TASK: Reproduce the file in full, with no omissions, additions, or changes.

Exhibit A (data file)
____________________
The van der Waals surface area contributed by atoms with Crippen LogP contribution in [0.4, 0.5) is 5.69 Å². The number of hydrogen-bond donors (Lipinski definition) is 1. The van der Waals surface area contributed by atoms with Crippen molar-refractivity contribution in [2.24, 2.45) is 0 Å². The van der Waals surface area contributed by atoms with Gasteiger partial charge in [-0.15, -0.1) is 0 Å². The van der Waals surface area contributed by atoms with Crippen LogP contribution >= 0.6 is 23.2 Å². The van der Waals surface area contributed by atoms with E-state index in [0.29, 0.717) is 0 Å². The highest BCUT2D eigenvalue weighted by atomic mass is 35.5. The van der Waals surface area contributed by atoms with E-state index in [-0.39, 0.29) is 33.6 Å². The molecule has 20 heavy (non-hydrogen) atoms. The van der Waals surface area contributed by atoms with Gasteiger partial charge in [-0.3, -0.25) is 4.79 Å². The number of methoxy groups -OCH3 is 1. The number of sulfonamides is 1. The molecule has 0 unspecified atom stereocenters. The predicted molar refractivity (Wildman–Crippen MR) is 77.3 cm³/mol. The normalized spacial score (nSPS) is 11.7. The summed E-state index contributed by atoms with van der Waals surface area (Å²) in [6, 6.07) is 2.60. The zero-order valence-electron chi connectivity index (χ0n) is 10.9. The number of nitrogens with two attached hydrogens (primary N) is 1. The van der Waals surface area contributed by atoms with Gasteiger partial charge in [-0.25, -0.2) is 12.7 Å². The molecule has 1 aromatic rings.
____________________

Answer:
The van der Waals surface area contributed by atoms with Crippen LogP contribution in [0.4, 0.5) is 5.69 Å². The number of hydrogen-bond donors (Lipinski definition) is 1. The van der Waals surface area contributed by atoms with Crippen molar-refractivity contribution in [2.24, 2.45) is 0 Å². The van der Waals surface area contributed by atoms with Gasteiger partial charge in [-0.15, -0.1) is 0 Å². The van der Waals surface area contributed by atoms with Crippen LogP contribution >= 0.6 is 23.2 Å². The van der Waals surface area contributed by atoms with E-state index in [0.29, 0.717) is 0 Å². The highest BCUT2D eigenvalue weighted by atomic mass is 35.5. The van der Waals surface area contributed by atoms with E-state index in [-0.39, 0.29) is 33.6 Å². The molecule has 20 heavy (non-hydrogen) atoms. The van der Waals surface area contributed by atoms with Gasteiger partial charge in [-0.3, -0.25) is 4.79 Å². The number of methoxy groups -OCH3 is 1. The number of sulfonamides is 1. The molecule has 0 unspecified atom stereocenters. The predicted molar refractivity (Wildman–Crippen MR) is 77.3 cm³/mol. The normalized spacial score (nSPS) is 11.7. The summed E-state index contributed by atoms with van der Waals surface area (Å²) in [6, 6.07) is 2.60. The zero-order valence-electron chi connectivity index (χ0n) is 10.9. The number of nitrogens with two attached hydrogens (primary N) is 1. The van der Waals surface area contributed by atoms with Gasteiger partial charge in [-0.25, -0.2) is 12.7 Å². The molecule has 1 aromatic rings.